Pruning Trees and Shrubs

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The questions started a couple of weeks ago. “Is it time to prune my roses?” “Can I limb up my trees down my driveway?”

This mild winter weather certainly beckons me and many others out in the landscape more. I am itching to get a head start on spring’s arrival, and pruning would be a great task for the next few weeks, with a few exceptions. 

Let us begin by saying that the dead of winter is the perfect time to do any major pruning on most trees and shrubs.  They are in their dormant stage and can take it quite well.  Major pruning can be defined as cutting back more than one third of a plant. 

Winter pruning of most shrubs such as roses can be done anytime during the winter according to a regionally known horticulturalist, Felder Rushing.  In Rushing’s excellent book, “Tough Plants for Southern Gardens”, he says there are really no rules across the board for pruning roses.  He says to forget any specific rules you may have heard over the years and simply cut back all the stems of repeat blooming varieties by half!

Regarding landscape trees, let me first share some wisdom that I heard many years ago from renowned Dallas horticulturalist, Neil Sperry, “no plant absolutely has to be pruned.”  A plant will grow naturally so long as it has water, sunlight, and nutrients. Nevertheless, we choose to prune back trees and shrubs because a branch is in the way or because we simply desire a certain shape or perhaps more blooms, more fruit, or to preemptively improve its health.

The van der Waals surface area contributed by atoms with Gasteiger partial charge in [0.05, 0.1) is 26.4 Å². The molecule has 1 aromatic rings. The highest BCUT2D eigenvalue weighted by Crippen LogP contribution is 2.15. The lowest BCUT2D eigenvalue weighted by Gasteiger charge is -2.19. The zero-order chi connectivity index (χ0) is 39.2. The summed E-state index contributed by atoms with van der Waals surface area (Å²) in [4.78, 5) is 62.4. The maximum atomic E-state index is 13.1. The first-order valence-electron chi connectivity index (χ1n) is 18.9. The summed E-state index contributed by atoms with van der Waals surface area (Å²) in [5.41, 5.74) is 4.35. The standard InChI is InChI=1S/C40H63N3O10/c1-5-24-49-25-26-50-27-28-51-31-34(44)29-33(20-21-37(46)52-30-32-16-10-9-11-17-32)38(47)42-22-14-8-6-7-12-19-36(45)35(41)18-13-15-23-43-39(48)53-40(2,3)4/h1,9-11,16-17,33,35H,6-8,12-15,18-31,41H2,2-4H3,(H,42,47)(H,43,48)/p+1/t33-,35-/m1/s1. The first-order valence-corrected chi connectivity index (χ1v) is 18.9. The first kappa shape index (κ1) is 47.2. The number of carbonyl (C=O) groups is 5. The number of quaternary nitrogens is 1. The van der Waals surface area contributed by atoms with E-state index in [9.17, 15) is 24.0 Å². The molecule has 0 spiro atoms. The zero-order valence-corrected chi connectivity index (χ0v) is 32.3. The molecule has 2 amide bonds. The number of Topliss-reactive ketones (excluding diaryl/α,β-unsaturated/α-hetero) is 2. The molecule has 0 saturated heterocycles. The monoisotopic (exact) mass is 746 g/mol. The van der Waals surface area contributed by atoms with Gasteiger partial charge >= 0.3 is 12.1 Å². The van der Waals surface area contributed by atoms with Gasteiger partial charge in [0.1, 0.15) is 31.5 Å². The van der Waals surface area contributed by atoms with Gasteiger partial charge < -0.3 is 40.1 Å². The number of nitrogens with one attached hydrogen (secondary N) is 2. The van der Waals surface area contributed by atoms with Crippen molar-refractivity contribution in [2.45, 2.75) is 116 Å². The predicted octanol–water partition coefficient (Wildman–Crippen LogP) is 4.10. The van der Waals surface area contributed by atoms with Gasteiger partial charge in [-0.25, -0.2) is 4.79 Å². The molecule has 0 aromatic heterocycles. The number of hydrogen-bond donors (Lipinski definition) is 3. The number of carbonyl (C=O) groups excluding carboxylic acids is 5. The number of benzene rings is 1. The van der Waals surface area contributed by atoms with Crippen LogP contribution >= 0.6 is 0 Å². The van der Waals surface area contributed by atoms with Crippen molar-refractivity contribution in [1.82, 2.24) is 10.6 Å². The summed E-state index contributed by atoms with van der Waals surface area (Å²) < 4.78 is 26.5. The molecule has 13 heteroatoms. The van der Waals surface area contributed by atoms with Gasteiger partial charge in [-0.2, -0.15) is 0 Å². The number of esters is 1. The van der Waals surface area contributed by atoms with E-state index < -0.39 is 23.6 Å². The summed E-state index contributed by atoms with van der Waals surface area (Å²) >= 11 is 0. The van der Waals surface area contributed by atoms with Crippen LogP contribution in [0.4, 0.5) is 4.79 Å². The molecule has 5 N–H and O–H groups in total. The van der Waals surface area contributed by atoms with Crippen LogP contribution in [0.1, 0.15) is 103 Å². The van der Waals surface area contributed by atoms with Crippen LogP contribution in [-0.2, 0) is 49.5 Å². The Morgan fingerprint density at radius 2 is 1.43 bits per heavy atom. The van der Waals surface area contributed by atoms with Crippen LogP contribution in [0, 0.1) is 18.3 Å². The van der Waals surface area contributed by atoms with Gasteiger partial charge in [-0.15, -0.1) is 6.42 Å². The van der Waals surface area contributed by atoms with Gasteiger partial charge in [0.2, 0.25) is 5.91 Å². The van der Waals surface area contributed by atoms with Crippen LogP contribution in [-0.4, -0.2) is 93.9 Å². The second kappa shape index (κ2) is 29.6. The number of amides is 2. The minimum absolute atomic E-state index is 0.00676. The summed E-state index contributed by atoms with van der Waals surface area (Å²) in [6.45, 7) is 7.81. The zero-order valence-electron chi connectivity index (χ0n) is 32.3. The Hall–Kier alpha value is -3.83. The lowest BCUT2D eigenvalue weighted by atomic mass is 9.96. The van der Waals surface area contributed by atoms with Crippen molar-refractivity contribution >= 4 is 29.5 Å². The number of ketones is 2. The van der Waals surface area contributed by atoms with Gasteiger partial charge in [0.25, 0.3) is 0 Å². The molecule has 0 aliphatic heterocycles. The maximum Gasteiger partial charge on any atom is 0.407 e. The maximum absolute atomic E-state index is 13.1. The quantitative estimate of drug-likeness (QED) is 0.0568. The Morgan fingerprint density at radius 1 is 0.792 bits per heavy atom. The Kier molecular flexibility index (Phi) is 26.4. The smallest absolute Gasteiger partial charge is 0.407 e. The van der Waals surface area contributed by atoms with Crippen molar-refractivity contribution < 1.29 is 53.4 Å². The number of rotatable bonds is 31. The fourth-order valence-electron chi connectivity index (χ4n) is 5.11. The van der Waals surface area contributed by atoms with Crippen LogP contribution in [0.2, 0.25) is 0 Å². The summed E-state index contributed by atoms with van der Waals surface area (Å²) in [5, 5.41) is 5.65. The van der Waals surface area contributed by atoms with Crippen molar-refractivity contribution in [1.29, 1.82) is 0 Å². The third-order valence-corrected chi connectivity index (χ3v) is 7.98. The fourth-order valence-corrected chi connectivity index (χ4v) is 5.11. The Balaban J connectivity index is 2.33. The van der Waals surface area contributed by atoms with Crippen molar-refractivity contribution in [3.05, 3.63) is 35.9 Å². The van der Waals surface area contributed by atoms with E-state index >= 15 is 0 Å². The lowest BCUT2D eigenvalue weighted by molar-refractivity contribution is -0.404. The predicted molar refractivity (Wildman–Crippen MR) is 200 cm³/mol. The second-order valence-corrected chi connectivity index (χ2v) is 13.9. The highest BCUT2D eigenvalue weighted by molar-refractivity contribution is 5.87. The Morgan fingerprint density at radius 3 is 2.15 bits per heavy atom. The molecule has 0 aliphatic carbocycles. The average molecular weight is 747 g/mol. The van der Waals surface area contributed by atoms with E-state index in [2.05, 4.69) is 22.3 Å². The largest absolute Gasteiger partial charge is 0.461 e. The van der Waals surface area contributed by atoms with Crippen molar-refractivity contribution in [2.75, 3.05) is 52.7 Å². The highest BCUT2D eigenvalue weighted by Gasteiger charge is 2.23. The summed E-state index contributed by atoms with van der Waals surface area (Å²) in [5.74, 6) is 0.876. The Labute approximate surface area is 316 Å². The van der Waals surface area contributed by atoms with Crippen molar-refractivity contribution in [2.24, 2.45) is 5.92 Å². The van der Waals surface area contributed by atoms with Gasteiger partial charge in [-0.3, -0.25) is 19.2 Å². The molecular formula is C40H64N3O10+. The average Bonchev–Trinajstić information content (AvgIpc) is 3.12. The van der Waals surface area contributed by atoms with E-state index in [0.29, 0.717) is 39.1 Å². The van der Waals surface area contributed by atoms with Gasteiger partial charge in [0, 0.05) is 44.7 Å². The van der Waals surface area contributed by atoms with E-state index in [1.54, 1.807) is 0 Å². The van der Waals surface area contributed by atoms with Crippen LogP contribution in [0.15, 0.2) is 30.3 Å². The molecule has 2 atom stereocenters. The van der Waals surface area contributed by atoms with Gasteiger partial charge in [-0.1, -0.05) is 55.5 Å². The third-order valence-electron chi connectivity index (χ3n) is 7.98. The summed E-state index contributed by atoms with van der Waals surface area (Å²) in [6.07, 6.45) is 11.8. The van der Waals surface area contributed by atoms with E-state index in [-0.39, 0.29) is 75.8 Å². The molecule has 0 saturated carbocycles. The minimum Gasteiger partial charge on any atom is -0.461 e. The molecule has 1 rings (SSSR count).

Caretakers of the Stephen F Austin State University’s arboretum taught me that you can typically cut back smaller perennials around the landscape by a third anytime during the growing season so long as you do not do so during time so great duress – such as in the middle of a drought.  Many blooming plants will often re-bloom wonderfully with a light topping throughout the summer. 

Mid-February is a great time to cut back roses. It is also a time to start pruning pecans and other home fruit trees, expect peaches.  Fruit trees certainly will produce larger fruit if pruned later this winter. Fruit bearing trees do have some guidelines that you would do well to follow. 

However, let us wait to prune peach trees. Pruning this fruit tree will “wake it up” and may cause it to start blooming early and risk losing a crop to frost. I will never forget the first time a commercial peach producer taught me how he waits as long as possible before pruning a peach tree. He had no qualms about pruning after the peach tree decided on its own, to start blooming.

Do not prune azaleas or other plants that bloom on last year’s growth! We wait to prune azaleas until AFTER the blooms have been enjoyed. 

So, what about pruning crepe myrtles?

I written about this multiple times so let me discuss this carefully as this topic can be contentious than religion or politics.  Crepe myrtles are beautiful plants that can be categorized as large shrubs or small trees.  Many standard varieties can reach 20 feet, 25 feet or even 30 feet tall.  If you desire a smaller variety, there are dwarf types that grow only to four feet and even miniatures that stop at one to two feet in height. I would not dare cut back the decades old crepe myrtles on our farm. I do keep the lower limbs trimmed up so we can mow under them. However, the Natchez crepe myrtles that I planted seven years ago do need shaping and kept from rubbing the eaves of our house. I do prune those but with the specific purpose of protecting the house.

Cary Sims
Cary Sims is the County Extension Agent for agriculture and natural resources for Angelina County. His email address is cw-sims@tamu.edu Educational programs of the Texas AgriLife Extension Service are open to all people without regard to race, color, sex, disability, religion, age, or national origin.

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